2. Consumer decision trees

Whether you have used formal research methods to develop consumer decision trees – or if it is years of collective experience – today’s assortment solutions can and should leverage this valuable insight, and provide a structured repository for this information.

3. Category assessment

A historical perspective on performance, and comparison to the market, is important to understanding missed opportunities and under/over performing product segments. Support for category assessment may lead you to redefine the category based on this understanding – consider, for example, the trend of organic items.

4. Objective driven

Look for a solution that will allow you to guide the results and drive the metric(s) important to you, i.e. loyalty, profit, volume. Next, look for one to provide you a recommended assortment mix that maximizes your objectives. Gone are the days of having to play the trial-and-error game, results need to be quickly and efficiently delivered. There should be some flexibility to set different objectives for each product group or geography to reflect different tactics for each product segment or store cluster.

5. Localized results

Delivering localized assortment recommendations is a must-have. The solution should be flexible and scalable to do this at a store- or cluster-level.

6. Full inventory model

It is important that the analyses account for thresholds for case pack, presentation quantities and days of supply.

7. Ability to control churn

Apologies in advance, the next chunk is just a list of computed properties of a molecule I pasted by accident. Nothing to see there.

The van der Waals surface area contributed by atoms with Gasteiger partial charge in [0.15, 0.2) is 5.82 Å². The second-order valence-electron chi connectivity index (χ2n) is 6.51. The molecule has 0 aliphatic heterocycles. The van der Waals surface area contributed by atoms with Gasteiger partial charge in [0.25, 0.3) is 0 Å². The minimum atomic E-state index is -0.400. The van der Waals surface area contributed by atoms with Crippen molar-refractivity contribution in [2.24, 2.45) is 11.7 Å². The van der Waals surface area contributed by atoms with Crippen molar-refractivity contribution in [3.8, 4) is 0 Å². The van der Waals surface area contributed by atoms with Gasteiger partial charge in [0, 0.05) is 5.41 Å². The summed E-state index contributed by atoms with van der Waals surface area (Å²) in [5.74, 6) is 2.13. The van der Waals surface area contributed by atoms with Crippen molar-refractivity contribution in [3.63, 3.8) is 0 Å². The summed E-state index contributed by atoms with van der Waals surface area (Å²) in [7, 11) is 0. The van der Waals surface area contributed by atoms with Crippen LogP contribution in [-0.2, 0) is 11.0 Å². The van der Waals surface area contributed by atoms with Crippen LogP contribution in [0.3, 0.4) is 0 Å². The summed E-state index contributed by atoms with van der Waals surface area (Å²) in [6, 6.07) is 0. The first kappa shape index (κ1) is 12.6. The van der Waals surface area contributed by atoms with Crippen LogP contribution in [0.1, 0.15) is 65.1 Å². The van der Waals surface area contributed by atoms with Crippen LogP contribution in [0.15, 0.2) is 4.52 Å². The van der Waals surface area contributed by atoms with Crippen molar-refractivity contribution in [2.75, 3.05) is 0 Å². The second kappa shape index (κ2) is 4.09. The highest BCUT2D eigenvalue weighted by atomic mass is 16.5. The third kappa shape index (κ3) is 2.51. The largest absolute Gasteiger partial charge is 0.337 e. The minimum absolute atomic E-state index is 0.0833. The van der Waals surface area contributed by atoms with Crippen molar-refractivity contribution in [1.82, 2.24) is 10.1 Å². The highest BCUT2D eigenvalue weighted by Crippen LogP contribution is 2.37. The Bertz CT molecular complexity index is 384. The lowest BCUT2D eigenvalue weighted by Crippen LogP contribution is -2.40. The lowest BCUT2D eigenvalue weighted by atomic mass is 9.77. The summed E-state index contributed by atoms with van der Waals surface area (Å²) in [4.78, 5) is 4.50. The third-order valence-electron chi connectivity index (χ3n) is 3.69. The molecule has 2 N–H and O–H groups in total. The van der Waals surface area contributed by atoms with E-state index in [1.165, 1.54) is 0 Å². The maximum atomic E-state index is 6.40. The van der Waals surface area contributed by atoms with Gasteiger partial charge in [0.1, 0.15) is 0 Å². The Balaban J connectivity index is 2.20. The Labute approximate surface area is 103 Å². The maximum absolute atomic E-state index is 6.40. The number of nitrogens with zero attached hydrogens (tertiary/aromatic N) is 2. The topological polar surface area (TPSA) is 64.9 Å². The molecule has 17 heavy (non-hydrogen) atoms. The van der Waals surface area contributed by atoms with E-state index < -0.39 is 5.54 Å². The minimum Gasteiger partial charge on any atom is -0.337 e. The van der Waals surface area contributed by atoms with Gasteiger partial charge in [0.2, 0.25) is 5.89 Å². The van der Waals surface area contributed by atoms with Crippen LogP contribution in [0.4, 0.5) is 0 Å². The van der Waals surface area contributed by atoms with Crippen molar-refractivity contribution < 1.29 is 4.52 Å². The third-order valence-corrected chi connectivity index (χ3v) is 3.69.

This ability is needed for minor reviews to limit the number of items impacted.

8. Mandatory or prohibited items

Preferably, this is informed through an automated data-feed – providing the ability to make core items mandatory, to limit regional item availability, or to restrict prohibited items. Your solution needs to support this at the store and cluster level.

9. Modeling transferrable demand

A key functional requirement is to be able to model household data to calculate the true incrementality of each item, in relation to all other items in the assortment.

10. Demand forecast for new-to-market items and items not carried

All items under consideration of the assortment review should have a forecasted sales volume when actual sales is not available. Ideally, this is a store-level forecast.

11. Artificial intelligence

AI is the latest innovation in assortment optimization. The use of machine learning can be utilized to analyze big data sources, and to identify trends and patterns – before your competitors do.

12. Space aware

Understanding your available merchandisable shelf space is critical. Also critical is the true item capacity – calculating for different merchandising and stacking methods for each individual product.

13. Understanding the “what” and “why” of the results

Reporting and analytical views for both pre- and post assortment optimization should be readily available. This includes Category Scorecards, distribution reports, and yes… Pareto charts still have a place. Additionally, in the case results are unexpected, you should be able to have visibility into the logic of the system to validate why each assortment decision was made.

14. Output

Having an effective and efficient way to handoff the assortment decisions to the merchandising team is important. This needs to include the adds/deletes/retains for each cluster or store.

15. Internal and external collaboration

Depending on your category management process, there may be collaboration – including approval steps – with internal stakeholders. It also may include collaboration with external stakeholders, both upstream and downstream. Ensure your solution has collaboration built-in.

16. Measure and track execution

Tracking actual results against projections provides for improved execution and better insight for future optimization.

Challenge traditional methods for a winning assortment strategy: